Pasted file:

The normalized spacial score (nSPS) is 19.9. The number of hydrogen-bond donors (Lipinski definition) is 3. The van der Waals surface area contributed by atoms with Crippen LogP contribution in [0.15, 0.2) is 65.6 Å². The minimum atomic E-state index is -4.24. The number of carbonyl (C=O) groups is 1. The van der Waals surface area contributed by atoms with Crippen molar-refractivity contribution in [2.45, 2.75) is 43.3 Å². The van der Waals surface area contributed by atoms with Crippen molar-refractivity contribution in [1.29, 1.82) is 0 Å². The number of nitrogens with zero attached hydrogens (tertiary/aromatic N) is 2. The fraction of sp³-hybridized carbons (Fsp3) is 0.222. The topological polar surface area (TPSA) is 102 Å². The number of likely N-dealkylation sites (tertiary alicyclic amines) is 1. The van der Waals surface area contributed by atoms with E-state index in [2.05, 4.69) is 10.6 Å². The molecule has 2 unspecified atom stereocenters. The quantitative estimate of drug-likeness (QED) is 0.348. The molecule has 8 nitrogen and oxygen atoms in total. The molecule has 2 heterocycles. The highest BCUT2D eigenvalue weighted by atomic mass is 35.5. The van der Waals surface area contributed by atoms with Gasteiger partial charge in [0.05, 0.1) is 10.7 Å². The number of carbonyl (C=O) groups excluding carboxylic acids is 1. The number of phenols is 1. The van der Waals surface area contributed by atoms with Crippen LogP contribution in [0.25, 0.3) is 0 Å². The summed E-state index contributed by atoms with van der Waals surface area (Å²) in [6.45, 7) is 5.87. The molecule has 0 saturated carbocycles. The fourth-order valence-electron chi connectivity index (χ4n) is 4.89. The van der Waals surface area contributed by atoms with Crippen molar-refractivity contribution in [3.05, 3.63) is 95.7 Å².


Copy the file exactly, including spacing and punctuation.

The normalized spacial score (nSPS) is 19.9. The number of hydrogen-bond donors (Lipinski definition) is 3. The van der Waals surface area contributed by atoms with Crippen LogP contribution in [0.15, 0.2) is 65.6 Å². The minimum atomic E-state index is -4.24. The number of carbonyl (C=O) groups is 1. The van der Waals surface area contributed by atoms with Crippen molar-refractivity contribution in [2.45, 2.75) is 43.3 Å². The van der Waals surface area contributed by atoms with Crippen molar-refractivity contribution in [1.29, 1.82) is 0 Å². The number of nitrogens with zero attached hydrogens (tertiary/aromatic N) is 2. The fraction of sp³-hybridized carbons (Fsp3) is 0.222. The topological polar surface area (TPSA) is 102 Å². The number of likely N-dealkylation sites (tertiary alicyclic amines) is 1. The van der Waals surface area contributed by atoms with E-state index in [2.05, 4.69) is 10.6 Å². The molecule has 2 unspecified atom stereocenters. The quantitative estimate of drug-likeness (QED) is 0.348. The molecule has 8 nitrogen and oxygen atoms in total. The molecule has 2 heterocycles. The highest BCUT2D eigenvalue weighted by atomic mass is 35.5. The van der Waals surface area contributed by atoms with Gasteiger partial charge in [0.05, 0.1) is 10.7 Å². The number of carbonyl (C=O) groups excluding carboxylic acids is 1. The number of phenols is 1. The van der Waals surface area contributed by atoms with Crippen LogP contribution in [0.25, 0.3) is 0 Å². The summed E-state index contributed by atoms with van der Waals surface area (Å²) in [6.45, 7) is 5.87. The molecule has 0 saturated carbocycles. The fourth-order valence-electron chi connectivity index (χ4n) is 4.89. The van der Waals surface area contributed by atoms with Crippen molar-refractivity contribution in [3.05, 3.63) is 95.7 Å².